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How To Recover Abandoned Oil and Gas Rights

Krugliak, Wilkins, Griffiths & Dougherty Co., L.P.A.

In Ohio, owners of real estate have the opportunity to reserve certain rights in real estate even though they are transferring the surface of the real estate to another.  One common reservation is an oil and gas reservation.  An oil and gas reservation, allows the transferring landowner to reserve all of the all oil and gas under the surface of the property.  Therefore, the reserving party has the right to all royalties associated with the production of oil and gas from the property and additionally has the exclusive right to enter into a lease for the reserved minerals.  Due to the increased leasing activity associated with the Utica Shale in Northeastern Ohio, many landowners have a renewed interest in the status of their oil and gas rights.  Unfortunately, some landowners have learned that they do not own the oil and gas rights under their property due to an oil and gas reservation. 

Commercial oil and gas production started in Ohio in 1860 and as a result there exists the potential for oil and gas reservations that are more than 150 years old.  In some cases the reserving party has either passed away or simply forgotten about the reservation.  However, the existence of the reservation in the chain of title for the property will prevent a surface owner from entering into an oil and gas lease.  Landowners who have an oil and gas reservation in their chain of title may have an opportunity to reclaim the oil and gas under their property under Ohio’s Dormant Mineral Title Act located in Ohio Revised Code Section 5301.56. 

In order for the Ohio Dormant Mineral Title Act to apply, the oil and gas reservation in question cannot have been the subject of a title transaction within the last 20 years.   A mineral interest is the subject of a title transaction when the reserved mineral interest is transferred in a document filed in a recorder’s office. There are other exceptions to the application of the Act including without limitation, the oil and gas rights at issue cannot have been produced or used as an underground gas storage field in the immediately preceding twenty years or have been assigned a tax parcel number on the county auditor’s tax list. 

In order to use the Ohio Dormant Mineral Title Act, the oil and gas attorney will conduct a title search to review the chain of title for the surface owner to first locate the oil and gas reservation, and then to determine whether or not the oil and gas reservation has been the subject of a title transaction within the immediately preceding twenty years.  The oil and gas attorney performing the search will start with the surface owner’s deed and search backwards in time to locate any references in the chain of title to the oil and gas reservation.  Assuming no such title transaction exists within the last twenty years, the oil and gas attorney will then run a chain of title forward from the deed reserving the oil and gas rights in order to determine if the reserving party has transferred the oil and gas rights.  In the event the owner of the reserved oil and gas rights has passed away it may be necessary for the oil and gas attorney to inspect the Probate Court Records to determine the heirs of the reserving party.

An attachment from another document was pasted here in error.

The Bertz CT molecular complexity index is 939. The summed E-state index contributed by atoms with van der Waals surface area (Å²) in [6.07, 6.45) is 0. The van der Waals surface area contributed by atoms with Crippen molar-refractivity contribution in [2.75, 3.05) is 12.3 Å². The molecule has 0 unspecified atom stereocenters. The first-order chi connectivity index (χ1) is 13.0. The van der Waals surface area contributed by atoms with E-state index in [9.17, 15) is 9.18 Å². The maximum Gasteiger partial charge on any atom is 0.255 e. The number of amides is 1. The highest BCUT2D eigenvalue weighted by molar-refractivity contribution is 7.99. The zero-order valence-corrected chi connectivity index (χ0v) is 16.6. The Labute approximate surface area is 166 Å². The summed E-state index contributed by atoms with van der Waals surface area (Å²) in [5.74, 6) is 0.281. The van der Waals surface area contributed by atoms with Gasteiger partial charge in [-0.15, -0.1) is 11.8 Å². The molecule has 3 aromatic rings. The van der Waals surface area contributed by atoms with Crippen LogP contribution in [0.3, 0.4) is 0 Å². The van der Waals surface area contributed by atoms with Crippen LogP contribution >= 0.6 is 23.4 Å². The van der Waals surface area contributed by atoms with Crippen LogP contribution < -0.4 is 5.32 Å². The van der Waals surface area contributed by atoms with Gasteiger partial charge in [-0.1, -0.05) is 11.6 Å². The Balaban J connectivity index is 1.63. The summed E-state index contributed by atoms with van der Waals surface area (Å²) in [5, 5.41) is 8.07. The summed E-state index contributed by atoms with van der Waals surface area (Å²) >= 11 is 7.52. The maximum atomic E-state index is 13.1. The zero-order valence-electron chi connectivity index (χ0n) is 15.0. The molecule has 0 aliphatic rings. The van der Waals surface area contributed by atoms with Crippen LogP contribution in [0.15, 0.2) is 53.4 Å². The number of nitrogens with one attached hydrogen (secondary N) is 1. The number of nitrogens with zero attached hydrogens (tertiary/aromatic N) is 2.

Once the identity of the current owner of the reserved oil and gas rights is located, the surface owner is required to serve a Notice of Abandonment by certified mail on the owner of the reserved oil and gas rights and/or their successors and assigns.  The Notice of Abandonment is simply a notification of the surface owner’s intent to deem the oil and gas rights abandoned.  Sometimes it is very difficult to locate the owner of the reserved oil and gas rights and/or their successors and assigns, and as a result, the statute does provide the ability to serve the Notice of Abandonment by publication in a local newspaper.

Once a Notice of Abandonment is served, the surface owner is required to file an Affidavit of Abandonment in the Recorder’s office identifying the oil and gas reservation at issue and the surface owner’s intent to have the oil and gas reservation abandoned.  The owner of the reserved oil and gas rights has a period of 60 days after receiving the Notice of Abandonment in which to file an affidavit declaring his/her intent to retain the oil and gas rights.  If the owner of the reserved oil and gas rights timely files an affidavit, then the oil and gas rights remain in the owner’s name.  If the owner of the reserved oil and gas rights does not timely file an affidavit, then the surface owner has the right to request the County Recorder to mark the oil and gas reservation: “This mineral interest abandoned pursuant to affidavit of abandonment recorded in Volume . . ., Page . . . .”  Once the reservation is marked abandoned the oil and gas rights are deemed to have transferred to the surface owner of the property. 

To avoid having one’s oil and gas reservation abandoned, the owner of reserved oil and gas rights should file an affidavit to preserve the oil and gas rights in the Recorder’s every twenty years.

Oil and gas companies are willing to enter into oil and gas leases with those parties who have acquired their oil and gas rights through Ohio’s Dormant Mineral Title Act.  Therefore, surface owners with oil and gas reservations in their chain of title should consider consulting an oil and gas attorney to see if Ohio’s Dormant Mineral Title Act can help recover their oil and gas rights.

NOTE: This general summary of the law should not be used to solve individual problems since slight changes in the fact situation may require a material variance in the applicable legal advice.

If you have any questions about this article, feel free to contact Gregory W. Watts at 330.497.0700.

 
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